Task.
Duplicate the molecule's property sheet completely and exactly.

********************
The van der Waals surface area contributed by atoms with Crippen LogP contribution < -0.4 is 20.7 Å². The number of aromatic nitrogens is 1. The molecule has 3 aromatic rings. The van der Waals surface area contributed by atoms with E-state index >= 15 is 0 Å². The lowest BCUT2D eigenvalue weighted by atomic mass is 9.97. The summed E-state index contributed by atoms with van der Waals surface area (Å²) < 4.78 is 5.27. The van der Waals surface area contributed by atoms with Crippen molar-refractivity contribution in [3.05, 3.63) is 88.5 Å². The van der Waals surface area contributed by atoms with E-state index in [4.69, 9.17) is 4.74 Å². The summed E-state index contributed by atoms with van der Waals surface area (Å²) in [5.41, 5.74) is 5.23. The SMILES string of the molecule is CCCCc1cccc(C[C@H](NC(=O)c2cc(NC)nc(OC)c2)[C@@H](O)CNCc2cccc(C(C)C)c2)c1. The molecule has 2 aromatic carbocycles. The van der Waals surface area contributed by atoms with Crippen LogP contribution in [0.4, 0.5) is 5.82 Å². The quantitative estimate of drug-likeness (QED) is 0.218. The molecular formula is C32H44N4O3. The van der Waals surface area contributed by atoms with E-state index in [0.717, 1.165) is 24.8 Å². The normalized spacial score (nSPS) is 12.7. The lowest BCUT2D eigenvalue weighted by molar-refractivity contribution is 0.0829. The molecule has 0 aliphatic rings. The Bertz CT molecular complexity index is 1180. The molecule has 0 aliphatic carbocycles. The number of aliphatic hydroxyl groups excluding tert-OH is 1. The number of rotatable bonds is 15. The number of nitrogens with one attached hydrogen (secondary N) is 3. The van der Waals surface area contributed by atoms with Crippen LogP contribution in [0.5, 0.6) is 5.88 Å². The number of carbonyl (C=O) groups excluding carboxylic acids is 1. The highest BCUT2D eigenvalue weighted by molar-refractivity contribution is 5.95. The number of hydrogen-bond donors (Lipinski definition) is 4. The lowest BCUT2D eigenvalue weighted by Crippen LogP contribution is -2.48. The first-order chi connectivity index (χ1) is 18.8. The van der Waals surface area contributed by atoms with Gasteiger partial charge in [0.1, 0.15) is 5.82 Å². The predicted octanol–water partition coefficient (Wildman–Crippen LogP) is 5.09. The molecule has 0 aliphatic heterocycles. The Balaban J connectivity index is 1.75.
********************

The van der Waals surface area contributed by atoms with Crippen LogP contribution < -0.4 is 20.7 Å². The number of aromatic nitrogens is 1. The molecule has 3 aromatic rings. The van der Waals surface area contributed by atoms with E-state index >= 15 is 0 Å². The lowest BCUT2D eigenvalue weighted by atomic mass is 9.97. The summed E-state index contributed by atoms with van der Waals surface area (Å²) < 4.78 is 5.27. The van der Waals surface area contributed by atoms with Crippen molar-refractivity contribution in [3.05, 3.63) is 88.5 Å². The van der Waals surface area contributed by atoms with E-state index in [4.69, 9.17) is 4.74 Å². The summed E-state index contributed by atoms with van der Waals surface area (Å²) in [5.41, 5.74) is 5.23. The SMILES string of the molecule is CCCCc1cccc(C[C@H](NC(=O)c2cc(NC)nc(OC)c2)[C@@H](O)CNCc2cccc(C(C)C)c2)c1. The molecule has 2 aromatic carbocycles. The van der Waals surface area contributed by atoms with Crippen LogP contribution in [0.4, 0.5) is 5.82 Å². The quantitative estimate of drug-likeness (QED) is 0.218. The molecular formula is C32H44N4O3. The van der Waals surface area contributed by atoms with E-state index in [0.717, 1.165) is 24.8 Å². The normalized spacial score (nSPS) is 12.7. The lowest BCUT2D eigenvalue weighted by molar-refractivity contribution is 0.0829. The molecule has 0 aliphatic rings. The Bertz CT molecular complexity index is 1180. The molecule has 0 aliphatic carbocycles. The number of aliphatic hydroxyl groups excluding tert-OH is 1. The number of rotatable bonds is 15. The number of nitrogens with one attached hydrogen (secondary N) is 3. The van der Waals surface area contributed by atoms with Crippen LogP contribution in [0.5, 0.6) is 5.88 Å². The number of carbonyl (C=O) groups excluding carboxylic acids is 1. The highest BCUT2D eigenvalue weighted by molar-refractivity contribution is 5.95. The number of hydrogen-bond donors (Lipinski definition) is 4. The lowest BCUT2D eigenvalue weighted by Crippen LogP contribution is -2.48. The first-order chi connectivity index (χ1) is 18.8. The van der Waals surface area contributed by atoms with Gasteiger partial charge in [0.1, 0.15) is 5.82 Å². The predicted octanol–water partition coefficient (Wildman–Crippen LogP) is 5.09. The molecule has 0 aliphatic heterocycles. The Balaban J connectivity index is 1.75.